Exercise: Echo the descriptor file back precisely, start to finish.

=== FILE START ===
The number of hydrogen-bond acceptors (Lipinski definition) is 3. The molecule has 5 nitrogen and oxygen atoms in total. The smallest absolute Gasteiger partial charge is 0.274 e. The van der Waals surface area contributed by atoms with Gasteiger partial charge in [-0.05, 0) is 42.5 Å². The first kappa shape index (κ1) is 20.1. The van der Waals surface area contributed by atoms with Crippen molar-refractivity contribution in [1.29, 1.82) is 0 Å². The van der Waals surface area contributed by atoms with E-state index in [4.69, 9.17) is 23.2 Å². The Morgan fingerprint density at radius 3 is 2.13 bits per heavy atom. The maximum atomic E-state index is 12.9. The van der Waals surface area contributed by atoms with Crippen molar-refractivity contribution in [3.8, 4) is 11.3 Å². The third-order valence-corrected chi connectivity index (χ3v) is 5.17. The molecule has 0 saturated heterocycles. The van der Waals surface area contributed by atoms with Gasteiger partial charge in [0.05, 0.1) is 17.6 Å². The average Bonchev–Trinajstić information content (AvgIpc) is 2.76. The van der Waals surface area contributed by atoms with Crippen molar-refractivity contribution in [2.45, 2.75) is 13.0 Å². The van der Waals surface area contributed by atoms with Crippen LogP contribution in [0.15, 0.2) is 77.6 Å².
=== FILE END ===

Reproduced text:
The number of hydrogen-bond acceptors (Lipinski definition) is 3. The molecule has 5 nitrogen and oxygen atoms in total. The smallest absolute Gasteiger partial charge is 0.274 e. The van der Waals surface area contributed by atoms with Gasteiger partial charge in [-0.05, 0) is 42.5 Å². The first kappa shape index (κ1) is 20.1. The van der Waals surface area contributed by atoms with Crippen molar-refractivity contribution in [1.29, 1.82) is 0 Å². The van der Waals surface area contributed by atoms with E-state index in [4.69, 9.17) is 23.2 Å². The Morgan fingerprint density at radius 3 is 2.13 bits per heavy atom. The maximum atomic E-state index is 12.9. The van der Waals surface area contributed by atoms with Crippen molar-refractivity contribution in [3.8, 4) is 11.3 Å². The third-order valence-corrected chi connectivity index (χ3v) is 5.17. The molecule has 0 saturated heterocycles. The van der Waals surface area contributed by atoms with Gasteiger partial charge in [0.05, 0.1) is 17.6 Å². The average Bonchev–Trinajstić information content (AvgIpc) is 2.76. The van der Waals surface area contributed by atoms with Crippen molar-refractivity contribution in [2.45, 2.75) is 13.0 Å². The van der Waals surface area contributed by atoms with Crippen LogP contribution in [0.15, 0.2) is 77.6 Å².